The White Ribbon
A Chilly Tale of Pre-War Germany
Sunday, January 24, 2010
Credit: Sony Pictures Classics
Michael Haneke’s “The White Ribbon” (opened January 22 at Landmark’s Hillcrest Cinemas) added the Golden Globe Award for Best Foreign Language Film to its ever growing armload of awards that also include the Palm D’Or from Cannes.
Michael Haneke has disturbed audiences with his pair of “Funny Games” movies and films like “The Piano Teacher.” So as “The White Ribbon” began I started to wonder if I was at the wrong movie. Haneke takes us to a rural setting in Germany at the cusp of World War II [whoops meant to say WWI]. The black and white images recall the luster of an old Ingmar Bergman film and some of the images could even be described as idyllic. Was I really at a Michael Haneke film? Well it took a very long time – about an hour I think – for me to reply with a firm yes. But about halfway through “The White Ribbon” does indeed become a Michael Haneke film and it makes your skin crawl -- in an artistically satisfying way.
Eichwald is a small village that seems to cling to19th century traditions and mentality. There’s a surface quaintness to the country setting and lovely blond children. But there are hints of the discomfort to come. The community is overseen by such stern and humorless patriarchs as a landowning baron (Ulrich Tukur) and a pastor (Burghart Klaussner). Then a series of bizarre and disturbing crimes targeting children start to occur and unnerve the quiet town. As we are given more information about the crimes and the town’s inhabitants we discover a town founded on puritanical morals, an oppressive sense of hierarchy, and a rigid power structure.
“The White Ribbon” feels a lot like David Lynch’s “Blue Velvet” or “Twin Peaks” in that we sense something dark and festering below the sunny, white picket fence surface. Dread and malice feel almost tangible in this German town. And the more we dig below the surface, the worse it gets. An adult may narrate the story and distance us from its more disturbing aspects of his story but it’s the children who end up bearing the brunt of the violence and end up the victims of the adults' festering distrust and cruelty. As the film moves forward, we realize that the crimes are not an aberration but rather a symptom of the deep rooted sickness infecting the community, a sickness sprung from the hypocrisy, anxiety, and need for control that this community is founded on.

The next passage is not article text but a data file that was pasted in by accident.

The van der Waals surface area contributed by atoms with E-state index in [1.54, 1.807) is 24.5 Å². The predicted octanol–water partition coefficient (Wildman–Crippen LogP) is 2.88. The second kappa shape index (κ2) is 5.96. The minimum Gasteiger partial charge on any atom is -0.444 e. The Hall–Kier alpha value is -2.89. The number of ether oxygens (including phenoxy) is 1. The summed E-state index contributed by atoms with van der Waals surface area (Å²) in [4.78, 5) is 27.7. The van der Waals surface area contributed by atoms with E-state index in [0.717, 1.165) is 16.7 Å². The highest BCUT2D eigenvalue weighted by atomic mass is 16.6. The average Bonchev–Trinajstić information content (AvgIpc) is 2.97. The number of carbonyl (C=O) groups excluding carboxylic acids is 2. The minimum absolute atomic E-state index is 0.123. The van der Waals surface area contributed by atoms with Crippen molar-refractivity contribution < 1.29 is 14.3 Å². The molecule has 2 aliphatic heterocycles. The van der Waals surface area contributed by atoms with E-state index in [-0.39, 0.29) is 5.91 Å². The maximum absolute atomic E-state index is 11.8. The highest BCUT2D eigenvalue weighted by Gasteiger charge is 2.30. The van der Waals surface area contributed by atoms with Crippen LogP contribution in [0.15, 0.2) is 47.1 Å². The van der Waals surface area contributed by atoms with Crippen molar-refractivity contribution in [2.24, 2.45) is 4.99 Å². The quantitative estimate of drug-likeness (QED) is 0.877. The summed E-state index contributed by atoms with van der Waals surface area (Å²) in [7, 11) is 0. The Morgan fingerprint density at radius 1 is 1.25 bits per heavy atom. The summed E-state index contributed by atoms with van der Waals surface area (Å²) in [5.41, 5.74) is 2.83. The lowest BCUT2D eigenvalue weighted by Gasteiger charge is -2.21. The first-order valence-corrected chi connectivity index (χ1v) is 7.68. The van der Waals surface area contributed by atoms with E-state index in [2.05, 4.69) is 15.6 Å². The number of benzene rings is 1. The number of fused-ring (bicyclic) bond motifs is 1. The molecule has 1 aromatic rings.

Since this film is about, among other things, hypocrisy, you could say that Haneke spends considerable time playing the hypocrite as he paints the picture-perfect façade of this community. He is showing us what the stern community leaders want us to see. This first half of the film is like a false film, something very unlike anything Haneke has done before. The only similarity to his previous work is in the cold, dissecting tone he takes. But as the crimes pile up, the film reveals more of both Haneke and the true nature of the town. Then about an hour or so into the film there’s a quiet but utterly brutal scene – something akin to what Neil LaBute did in "In the Company of Men" – in which a verbal exchange between two characters proves crueler and more disturbing than any physical violence or abuse could.
But spending so much time with the “false” film is somewhat frustrating. It feels like the wrong reel is threaded up and then the projectionist finally realizes the mistake and changes to the right reel but you’ve already been sitting there for almost an hour. Haneke could have achieved his goal of setting up the village's facade in a more efficient manner.
Haneke, even at his best, is an acquired taste. He likes to push viewers’ buttons and he seems to approach films more as experiments or controlled studies than as engaging and compelling narratives. So he does little to please viewers, preferring instead to challenge them. In that respect, he's a provocative filmmaker and his films stir discussion and controversy. In “The White Ribbon,” though, he shows – in the pastor’s young son – some of the first signs of a thawing in his icy demeanor. The young boy displays a certain sweetness of spirit and Haneke actually acknowledges that and even respects it, something I don’t recall in his earlier works.
“The White Ribbon” (rated R for some disturbing content involving violence and sexuality and in German, Italian and Polish with English subtitles) has some unnerving, squirmy Haneke moments that expose the potentially dark and dangerous side effects of a society founded on hypocrisy, oppression, and mistrust. But this coldly calculated work takes too much time to really get going and to get to what Haneke is really interesting in dissecting.
Companion viewing: “The Piano Teacher,” “In the Company of Men,” “The Shape of Things”
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